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Hiroshima for Global Peace

Dialogue and Interaction Event at Middlebury Institute of International Studies at Monterey

On Monday, November 13, 2023, the program participants visited the Middlebury Institute of International Studies at Monterey, California, U.S., and engaged in a dialogue and interaction event together with students majoring in weapons of mass destruction and non-proliferation.

1 . Presentations from Caravan Participants

 The participants in the caravan gave presentations on the theme of the G7 Hiroshima Summit and Hiroshima’s role in nuclear disarmament.

Introduction of Hiroshima and the G7 Hiroshima Summit

  • While Hiroshima now has beautiful scenery such as Miyajima Island and delicious food such as oysters and okonomiyaki, it was the first city to be a-bombed. By the end of 1945, 140,000 people had died, with the total number of deaths due to the A-bombing by the end of 2023 reaching more than 330,000.
  • The G7 Hiroshima Summit featured discussions on topics such as nuclear disarmament and non-proliferation, the situation in Ukraine, responses to China, and the Global South.
  • President Zelenskiy of Ukraine also visited Hiroshima and gave a speech in which he stated that the current situation of Ukraine was similar to that of Hiroshima after the A-bombing and called for support from other countries, including the G7, so that the country could rebuild like Hiroshima. The G7 leaders visited the Peace Memorial Museum and offered flower wreaths at the cenotaph, which was impressive. The wreath-laying ceremony was reported in Japan many times.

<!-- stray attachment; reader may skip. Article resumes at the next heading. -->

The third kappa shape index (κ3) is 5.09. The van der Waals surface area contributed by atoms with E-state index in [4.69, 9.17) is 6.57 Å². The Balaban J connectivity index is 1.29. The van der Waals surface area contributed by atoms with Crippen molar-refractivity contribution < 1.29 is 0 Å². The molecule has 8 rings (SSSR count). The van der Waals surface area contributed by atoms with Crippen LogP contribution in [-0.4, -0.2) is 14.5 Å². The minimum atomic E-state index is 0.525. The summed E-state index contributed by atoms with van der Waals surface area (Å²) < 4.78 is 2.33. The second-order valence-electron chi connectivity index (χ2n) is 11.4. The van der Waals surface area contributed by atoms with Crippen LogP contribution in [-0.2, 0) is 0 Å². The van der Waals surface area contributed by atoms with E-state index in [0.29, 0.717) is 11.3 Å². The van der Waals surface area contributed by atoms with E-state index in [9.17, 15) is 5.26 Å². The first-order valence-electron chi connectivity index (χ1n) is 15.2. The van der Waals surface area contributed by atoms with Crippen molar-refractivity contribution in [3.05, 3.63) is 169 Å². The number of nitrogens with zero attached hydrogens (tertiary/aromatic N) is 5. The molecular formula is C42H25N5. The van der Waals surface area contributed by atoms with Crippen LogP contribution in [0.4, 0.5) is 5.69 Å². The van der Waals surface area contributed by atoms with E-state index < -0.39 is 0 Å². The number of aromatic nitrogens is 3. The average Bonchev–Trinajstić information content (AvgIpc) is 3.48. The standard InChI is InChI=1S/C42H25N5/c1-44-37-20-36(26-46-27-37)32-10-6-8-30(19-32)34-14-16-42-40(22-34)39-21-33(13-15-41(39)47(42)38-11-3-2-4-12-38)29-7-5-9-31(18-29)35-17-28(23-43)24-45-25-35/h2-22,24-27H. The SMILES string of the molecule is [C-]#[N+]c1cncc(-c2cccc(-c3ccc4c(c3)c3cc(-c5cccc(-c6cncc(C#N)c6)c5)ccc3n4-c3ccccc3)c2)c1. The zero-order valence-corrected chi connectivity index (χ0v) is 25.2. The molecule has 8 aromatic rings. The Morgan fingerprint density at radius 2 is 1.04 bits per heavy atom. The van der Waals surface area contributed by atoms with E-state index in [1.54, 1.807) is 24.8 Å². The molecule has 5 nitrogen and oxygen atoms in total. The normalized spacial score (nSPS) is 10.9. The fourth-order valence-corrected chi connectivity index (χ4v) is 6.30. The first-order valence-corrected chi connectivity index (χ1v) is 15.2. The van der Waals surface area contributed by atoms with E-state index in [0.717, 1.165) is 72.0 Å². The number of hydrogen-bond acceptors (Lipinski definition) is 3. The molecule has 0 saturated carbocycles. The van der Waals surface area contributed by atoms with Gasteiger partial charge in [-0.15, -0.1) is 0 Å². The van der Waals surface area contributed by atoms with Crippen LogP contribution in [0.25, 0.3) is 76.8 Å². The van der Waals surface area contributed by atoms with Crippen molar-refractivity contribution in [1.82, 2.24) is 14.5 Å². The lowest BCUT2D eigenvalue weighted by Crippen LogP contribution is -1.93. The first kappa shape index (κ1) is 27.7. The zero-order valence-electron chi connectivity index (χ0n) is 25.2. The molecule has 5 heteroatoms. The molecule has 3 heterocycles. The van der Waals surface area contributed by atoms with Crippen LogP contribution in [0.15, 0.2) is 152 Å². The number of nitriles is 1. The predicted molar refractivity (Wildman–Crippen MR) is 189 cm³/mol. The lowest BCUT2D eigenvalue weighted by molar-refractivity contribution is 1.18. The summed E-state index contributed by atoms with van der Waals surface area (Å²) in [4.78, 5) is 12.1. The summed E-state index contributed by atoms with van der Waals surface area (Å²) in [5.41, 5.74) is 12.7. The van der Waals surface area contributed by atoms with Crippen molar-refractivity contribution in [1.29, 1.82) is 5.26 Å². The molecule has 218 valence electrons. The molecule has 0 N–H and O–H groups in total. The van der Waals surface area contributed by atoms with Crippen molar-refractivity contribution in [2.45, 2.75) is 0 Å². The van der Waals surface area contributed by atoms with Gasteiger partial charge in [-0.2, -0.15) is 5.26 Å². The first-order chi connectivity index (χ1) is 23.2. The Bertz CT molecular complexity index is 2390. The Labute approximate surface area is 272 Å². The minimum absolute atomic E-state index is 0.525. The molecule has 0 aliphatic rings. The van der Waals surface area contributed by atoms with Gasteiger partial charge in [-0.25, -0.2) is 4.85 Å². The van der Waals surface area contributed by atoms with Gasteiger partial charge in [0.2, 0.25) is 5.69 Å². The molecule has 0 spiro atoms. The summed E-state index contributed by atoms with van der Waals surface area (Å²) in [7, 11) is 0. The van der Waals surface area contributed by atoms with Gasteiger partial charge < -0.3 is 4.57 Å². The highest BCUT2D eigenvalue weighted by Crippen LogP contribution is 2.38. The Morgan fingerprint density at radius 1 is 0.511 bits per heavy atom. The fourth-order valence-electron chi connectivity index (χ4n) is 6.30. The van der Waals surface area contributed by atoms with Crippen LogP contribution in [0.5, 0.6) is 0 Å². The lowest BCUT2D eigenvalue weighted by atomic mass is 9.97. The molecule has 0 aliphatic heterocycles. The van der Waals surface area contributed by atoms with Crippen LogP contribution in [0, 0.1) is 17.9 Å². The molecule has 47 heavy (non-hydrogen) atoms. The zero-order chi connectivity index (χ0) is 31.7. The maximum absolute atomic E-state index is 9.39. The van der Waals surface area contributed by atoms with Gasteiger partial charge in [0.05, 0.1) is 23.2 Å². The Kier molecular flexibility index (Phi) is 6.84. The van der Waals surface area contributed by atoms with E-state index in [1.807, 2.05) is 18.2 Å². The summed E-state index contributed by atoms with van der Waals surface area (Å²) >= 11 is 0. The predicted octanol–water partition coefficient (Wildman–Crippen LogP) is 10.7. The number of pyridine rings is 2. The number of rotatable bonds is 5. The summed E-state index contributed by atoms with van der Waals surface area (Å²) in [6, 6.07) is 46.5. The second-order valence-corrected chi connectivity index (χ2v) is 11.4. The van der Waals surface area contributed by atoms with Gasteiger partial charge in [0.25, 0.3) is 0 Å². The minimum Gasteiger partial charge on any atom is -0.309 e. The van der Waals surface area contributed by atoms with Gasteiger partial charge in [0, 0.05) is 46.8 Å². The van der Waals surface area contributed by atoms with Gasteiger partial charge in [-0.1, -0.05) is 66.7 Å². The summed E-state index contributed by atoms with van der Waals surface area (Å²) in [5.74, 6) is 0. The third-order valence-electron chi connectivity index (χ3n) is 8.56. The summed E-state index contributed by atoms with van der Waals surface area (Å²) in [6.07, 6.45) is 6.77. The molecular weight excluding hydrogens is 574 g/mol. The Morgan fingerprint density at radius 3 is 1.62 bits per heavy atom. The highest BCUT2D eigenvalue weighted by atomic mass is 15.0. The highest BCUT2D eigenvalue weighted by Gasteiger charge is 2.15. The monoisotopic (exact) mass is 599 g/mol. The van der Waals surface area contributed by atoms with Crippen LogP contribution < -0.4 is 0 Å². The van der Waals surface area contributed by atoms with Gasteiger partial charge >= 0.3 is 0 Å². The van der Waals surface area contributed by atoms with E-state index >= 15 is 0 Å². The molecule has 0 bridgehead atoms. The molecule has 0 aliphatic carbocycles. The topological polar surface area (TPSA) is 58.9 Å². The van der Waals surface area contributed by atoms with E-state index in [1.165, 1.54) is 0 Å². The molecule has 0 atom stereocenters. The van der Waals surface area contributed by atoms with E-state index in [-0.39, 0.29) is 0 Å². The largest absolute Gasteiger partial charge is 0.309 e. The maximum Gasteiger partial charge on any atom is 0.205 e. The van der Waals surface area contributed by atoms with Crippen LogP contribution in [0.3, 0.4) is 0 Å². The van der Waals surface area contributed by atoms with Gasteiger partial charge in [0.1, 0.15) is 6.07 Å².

• The Hiroshima Vision is the G7’s first joint document focusing on nuclear disarmament and non-proliferation. It confirms that a world without nuclear weapons is the ultimate goal that should be achieved in a “realistic, pragmatic and responsible way” (without harming safety) and that the decline in nuclear arsenals must continue. There are arguments for and against the document in that the phrase “realistic, pragmatic and responsible way” can be interpreted as affirming the theory of nuclear deterrence.

Hiroshima’s Role for Nuclear Disarmament

  • Hiroshima tries to hand down the memory of the Atomic bombing to future generations through the Hiroshima Peace Memorial Museum and by sharing the testimonies of hibakusha with many people. In addition, there are peace initiatives by the youth in Hiroshima, such as a signature campaign for the abolition of nuclear weapons, the Future Leaders’ Program for Global Peace, which provides an opportunity to study nuclear disarmament and other global issues, and the Hiroshima Junior International Forum.
  • To solve big, complex global issues, it is important to utilize the reality of the atomic bombing and youth initiatives.
  • In Hiroshima, peace education is provided starting from elementary school, but the focus is on the damage to Hiroshima by the atomic bombing and on nuclear disarmament. Peace education with a focus on other themes is not provided until university. If Dr. Johan Galtung’s definition of peace is applied, peace education of Hiroshima can be described as education that focuses on negative peace. Hiroshima should stand on the front line of peace education, handle international issues other than Hiroshima and nuclear disarmament, and foster youth with an international perspective who can understand peace in a broader sense.

  • In other prefectures, peace is seen in a broader sense, but the atomic bombings of Hiroshima and Nagasaki are studied simply as historical events, and nuclear issues are not handled as they are done in Hiroshima. We believe that Hiroshima’s role is to spread the nuclear disarmament education provided in Hiroshima.
  • Furthermore, we think that Hiroshima can come up with recommendations for the next G7, whether they be from a youth legacy project inspired by the G7 Summit or a small community.

2. Panel Discussion

After the presentations from the caravan participants, a panel discussion was held with graduate students from the Middlebury Institute of International Studies at Monterey to have a deep discussion on nuclear disarmament.

(1) Achievements and Challenges of the G7 Hiroshima Summit and the Hiroshima Vision

[Main Discussion Points]